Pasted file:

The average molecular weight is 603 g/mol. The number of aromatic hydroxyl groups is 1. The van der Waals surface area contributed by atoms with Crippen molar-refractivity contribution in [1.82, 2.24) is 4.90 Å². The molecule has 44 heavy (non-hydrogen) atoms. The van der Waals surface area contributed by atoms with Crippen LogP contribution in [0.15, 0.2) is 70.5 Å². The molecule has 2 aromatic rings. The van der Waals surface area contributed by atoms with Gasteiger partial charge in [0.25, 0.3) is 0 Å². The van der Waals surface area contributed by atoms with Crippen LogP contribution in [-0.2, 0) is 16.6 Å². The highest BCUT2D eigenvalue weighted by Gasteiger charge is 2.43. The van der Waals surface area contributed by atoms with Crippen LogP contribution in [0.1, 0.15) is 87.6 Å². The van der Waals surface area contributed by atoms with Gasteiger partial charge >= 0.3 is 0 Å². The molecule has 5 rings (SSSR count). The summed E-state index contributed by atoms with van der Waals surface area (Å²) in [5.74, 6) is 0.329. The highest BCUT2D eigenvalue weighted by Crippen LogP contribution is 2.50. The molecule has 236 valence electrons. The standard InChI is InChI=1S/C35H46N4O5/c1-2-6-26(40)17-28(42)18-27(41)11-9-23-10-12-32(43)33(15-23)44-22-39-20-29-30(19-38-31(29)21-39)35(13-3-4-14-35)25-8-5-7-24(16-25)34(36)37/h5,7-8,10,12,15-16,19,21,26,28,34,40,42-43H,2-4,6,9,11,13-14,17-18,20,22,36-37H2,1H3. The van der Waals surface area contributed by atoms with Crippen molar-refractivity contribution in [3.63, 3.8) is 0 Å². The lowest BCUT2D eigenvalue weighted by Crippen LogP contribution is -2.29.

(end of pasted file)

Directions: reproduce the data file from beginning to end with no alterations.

The average molecular weight is 603 g/mol. The number of aromatic hydroxyl groups is 1. The van der Waals surface area contributed by atoms with Crippen molar-refractivity contribution in [1.82, 2.24) is 4.90 Å². The molecule has 44 heavy (non-hydrogen) atoms. The van der Waals surface area contributed by atoms with Crippen LogP contribution in [0.15, 0.2) is 70.5 Å². The molecule has 2 aromatic rings. The van der Waals surface area contributed by atoms with Gasteiger partial charge in [0.25, 0.3) is 0 Å². The van der Waals surface area contributed by atoms with Crippen LogP contribution in [-0.2, 0) is 16.6 Å². The highest BCUT2D eigenvalue weighted by Gasteiger charge is 2.43. The van der Waals surface area contributed by atoms with Crippen LogP contribution in [0.1, 0.15) is 87.6 Å². The van der Waals surface area contributed by atoms with Gasteiger partial charge >= 0.3 is 0 Å². The molecule has 5 rings (SSSR count). The summed E-state index contributed by atoms with van der Waals surface area (Å²) in [5.74, 6) is 0.329. The highest BCUT2D eigenvalue weighted by Crippen LogP contribution is 2.50. The molecule has 236 valence electrons. The standard InChI is InChI=1S/C35H46N4O5/c1-2-6-26(40)17-28(42)18-27(41)11-9-23-10-12-32(43)33(15-23)44-22-39-20-29-30(19-38-31(29)21-39)35(13-3-4-14-35)25-8-5-7-24(16-25)34(36)37/h5,7-8,10,12,15-16,19,21,26,28,34,40,42-43H,2-4,6,9,11,13-14,17-18,20,22,36-37H2,1H3. The van der Waals surface area contributed by atoms with Crippen molar-refractivity contribution in [3.63, 3.8) is 0 Å². The lowest BCUT2D eigenvalue weighted by Crippen LogP contribution is -2.29.